Sometimes changing the game means changing the law. That’s how Zama Coursen-Neff does it. And in the process, she’s improving the lives of young people around the world.
Consider the hundreds of thousands of children who might be soldiers. As recently as 1998, 300,000 children were fighting wars somewhere in the world. Then, Human Right’s Watch’s Children’s Rights Division, working closely with others, mounted a campaign exposing the fate of children on the battlefield. Global attitudes began to change. Now more than 150 countries have agreed to standards that keep young people from the front lines, and about half as many children are fighting.

Child soldiers are just one of Coursen-Neff’s priorities at Human Rights Watch. She also works to expose the widespread war tactic of targeted attacks on schools, teachers and students, and to make schools off limit to warring parties. “I draw on my Davidson education every day,” she says. An international scholarship to study in El Salvador while at Davidson inspired Coursen-Neff to follow this path. “I met people who took extraordinary risks to live what they believed in,” she says, “and it was transformative,”

Coursen-Neff extends similar opportunities to Davidson interns placed at Human Rights Watch by the Vann Center for Ethics. She hopes they, too, will be inspired by their Davidson experiences. “You want to see people with Davidson values in leadership positions,” she says.

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More from Zama Coursen-Neff

How Davidson changed her game

“Professors in the English department, including Cynthia Lewis and Randy Nelson, were an inspiration to me. They pushed me when it came to good, crisp writing and clear analytical thinking — the skills I use every day. They encouraged me to go to law school. They pushed me academically like never before. I had come through the Louisiana public school system, and didn’t know I was capable of doing the kind of work required at Davidson!”

How she came to Human Rights Watch

“After my El Salvador experience, Davidson helped me find a paid volunteer post on the U.S.-Mexico border through the Presbyterian Church USA. I was doing paralegal work for detained refugees, helping people apply for political asylum and documenting their fear of returning to their own countries. Some of the best research was from Human Rights Watch — my first exposure to the organization. After law school, I ended up at Human Rights Watch on a fellowship. I’ve been there 15 years now.”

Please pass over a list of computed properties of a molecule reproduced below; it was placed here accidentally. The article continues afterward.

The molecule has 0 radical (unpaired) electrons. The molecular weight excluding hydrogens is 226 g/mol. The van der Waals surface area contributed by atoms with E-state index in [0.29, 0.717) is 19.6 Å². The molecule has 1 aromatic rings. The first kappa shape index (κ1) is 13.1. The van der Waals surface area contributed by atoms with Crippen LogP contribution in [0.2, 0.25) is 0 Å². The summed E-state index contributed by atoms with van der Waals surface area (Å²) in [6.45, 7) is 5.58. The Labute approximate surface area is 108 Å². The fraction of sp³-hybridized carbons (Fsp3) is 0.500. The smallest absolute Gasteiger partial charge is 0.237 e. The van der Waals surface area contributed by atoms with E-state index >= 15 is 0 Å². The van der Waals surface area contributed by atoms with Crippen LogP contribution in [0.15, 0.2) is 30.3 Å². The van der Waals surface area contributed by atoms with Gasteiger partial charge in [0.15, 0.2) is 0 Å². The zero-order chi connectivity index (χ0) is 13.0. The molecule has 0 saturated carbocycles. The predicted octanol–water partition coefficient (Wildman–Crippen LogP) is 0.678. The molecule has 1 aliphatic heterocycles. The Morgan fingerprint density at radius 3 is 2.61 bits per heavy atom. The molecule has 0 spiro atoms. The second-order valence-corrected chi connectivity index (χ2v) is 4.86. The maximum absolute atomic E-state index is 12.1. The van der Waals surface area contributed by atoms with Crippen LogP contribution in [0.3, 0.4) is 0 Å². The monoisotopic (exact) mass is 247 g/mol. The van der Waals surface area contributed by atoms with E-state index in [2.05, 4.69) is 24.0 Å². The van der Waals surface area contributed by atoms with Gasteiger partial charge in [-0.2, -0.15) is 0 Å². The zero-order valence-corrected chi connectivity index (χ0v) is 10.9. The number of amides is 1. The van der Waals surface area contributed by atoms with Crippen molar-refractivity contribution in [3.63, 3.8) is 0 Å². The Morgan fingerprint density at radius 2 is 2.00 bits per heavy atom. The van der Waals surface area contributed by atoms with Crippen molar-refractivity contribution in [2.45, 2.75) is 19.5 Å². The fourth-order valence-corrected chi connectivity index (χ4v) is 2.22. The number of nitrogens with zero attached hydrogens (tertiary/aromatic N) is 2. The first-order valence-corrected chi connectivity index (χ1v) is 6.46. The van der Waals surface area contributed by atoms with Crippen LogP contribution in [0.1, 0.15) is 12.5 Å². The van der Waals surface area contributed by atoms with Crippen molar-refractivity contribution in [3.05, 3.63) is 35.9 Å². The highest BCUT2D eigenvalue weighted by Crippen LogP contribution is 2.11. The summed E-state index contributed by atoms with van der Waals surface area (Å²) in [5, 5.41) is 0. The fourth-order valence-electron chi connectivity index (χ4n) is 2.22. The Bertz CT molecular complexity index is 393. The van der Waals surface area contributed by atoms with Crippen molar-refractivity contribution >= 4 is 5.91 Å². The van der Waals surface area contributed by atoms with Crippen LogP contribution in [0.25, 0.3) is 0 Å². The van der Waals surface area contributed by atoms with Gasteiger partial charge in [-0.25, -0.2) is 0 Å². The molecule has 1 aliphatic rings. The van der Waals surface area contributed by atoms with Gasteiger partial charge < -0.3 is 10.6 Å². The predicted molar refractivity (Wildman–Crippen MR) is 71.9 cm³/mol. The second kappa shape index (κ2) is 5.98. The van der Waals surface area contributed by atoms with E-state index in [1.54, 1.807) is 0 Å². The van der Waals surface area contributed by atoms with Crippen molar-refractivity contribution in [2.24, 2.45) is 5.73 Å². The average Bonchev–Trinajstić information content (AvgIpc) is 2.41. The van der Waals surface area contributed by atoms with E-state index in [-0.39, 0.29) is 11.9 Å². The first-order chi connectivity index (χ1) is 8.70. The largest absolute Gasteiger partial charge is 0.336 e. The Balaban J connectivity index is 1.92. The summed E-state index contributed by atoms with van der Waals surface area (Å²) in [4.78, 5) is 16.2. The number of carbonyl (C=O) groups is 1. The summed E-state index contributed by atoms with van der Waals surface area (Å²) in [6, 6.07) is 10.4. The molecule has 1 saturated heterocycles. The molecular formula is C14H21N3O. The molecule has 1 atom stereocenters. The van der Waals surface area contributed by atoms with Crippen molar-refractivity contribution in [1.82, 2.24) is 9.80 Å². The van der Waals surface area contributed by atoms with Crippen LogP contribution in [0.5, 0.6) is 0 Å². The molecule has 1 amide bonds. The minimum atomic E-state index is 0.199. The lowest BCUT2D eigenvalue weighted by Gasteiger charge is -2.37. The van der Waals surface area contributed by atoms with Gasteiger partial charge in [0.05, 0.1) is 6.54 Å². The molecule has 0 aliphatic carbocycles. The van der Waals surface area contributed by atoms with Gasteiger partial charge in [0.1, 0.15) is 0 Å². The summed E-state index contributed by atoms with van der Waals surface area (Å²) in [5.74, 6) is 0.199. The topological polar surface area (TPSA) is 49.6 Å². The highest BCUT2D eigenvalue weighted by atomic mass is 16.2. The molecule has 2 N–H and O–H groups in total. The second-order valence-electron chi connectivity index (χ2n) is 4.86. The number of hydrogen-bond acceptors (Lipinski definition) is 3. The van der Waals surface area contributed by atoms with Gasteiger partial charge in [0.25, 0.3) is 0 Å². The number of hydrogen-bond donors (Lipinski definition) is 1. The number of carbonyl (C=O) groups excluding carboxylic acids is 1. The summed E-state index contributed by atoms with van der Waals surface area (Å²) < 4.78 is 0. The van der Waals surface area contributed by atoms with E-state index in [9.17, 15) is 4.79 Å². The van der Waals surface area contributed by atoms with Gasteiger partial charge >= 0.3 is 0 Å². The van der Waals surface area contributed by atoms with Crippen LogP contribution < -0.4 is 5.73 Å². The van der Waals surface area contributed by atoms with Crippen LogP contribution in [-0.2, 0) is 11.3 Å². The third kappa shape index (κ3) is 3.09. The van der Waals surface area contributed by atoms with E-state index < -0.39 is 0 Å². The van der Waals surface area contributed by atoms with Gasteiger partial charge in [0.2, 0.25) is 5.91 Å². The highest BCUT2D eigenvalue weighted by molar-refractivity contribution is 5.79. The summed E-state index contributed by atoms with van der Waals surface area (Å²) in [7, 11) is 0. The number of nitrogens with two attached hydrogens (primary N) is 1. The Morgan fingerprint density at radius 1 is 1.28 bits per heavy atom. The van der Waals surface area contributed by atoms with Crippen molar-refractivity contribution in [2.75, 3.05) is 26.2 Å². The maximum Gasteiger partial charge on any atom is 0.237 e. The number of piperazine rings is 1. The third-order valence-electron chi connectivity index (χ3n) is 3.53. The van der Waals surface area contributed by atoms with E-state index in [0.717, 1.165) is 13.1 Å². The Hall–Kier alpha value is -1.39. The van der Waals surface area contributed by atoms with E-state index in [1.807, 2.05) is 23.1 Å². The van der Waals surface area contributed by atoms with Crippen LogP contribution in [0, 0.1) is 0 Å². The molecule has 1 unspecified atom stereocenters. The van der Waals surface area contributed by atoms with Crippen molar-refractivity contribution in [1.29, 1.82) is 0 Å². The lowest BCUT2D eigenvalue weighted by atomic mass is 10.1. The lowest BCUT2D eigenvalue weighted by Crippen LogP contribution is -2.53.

What it’s like to work with Davidson undergrads

“I’ve been working with two Davidson interns funded by Vann Center for Ethics. These undergrads are incredibly smart. They can write and think far beyond what you would expect at this stage. I’ve really appreciated Davidson’s efforts to provide opportunities for students to take big step toward their careers, and it’s nice to be able to contribute by doing something with students now. If Davidson hadn’t funded me to go to El Salvador and identify that opportunity, I doubt I would have ended up in this field.”

Why invest in Davidson

“Davidson values set a Davidson education apart. The high ethical standards, the honor code, the sense of service and community — they all encourage thoughtful intellectual pursuit. Davidson produces a lot of people who go into law, business, medicine, ministry, areas where they can make a difference in others’ lives and in their communities.”

How are we cultivating more game changers like Zama Coursen-Neff?
Learn about the campaign priorities.



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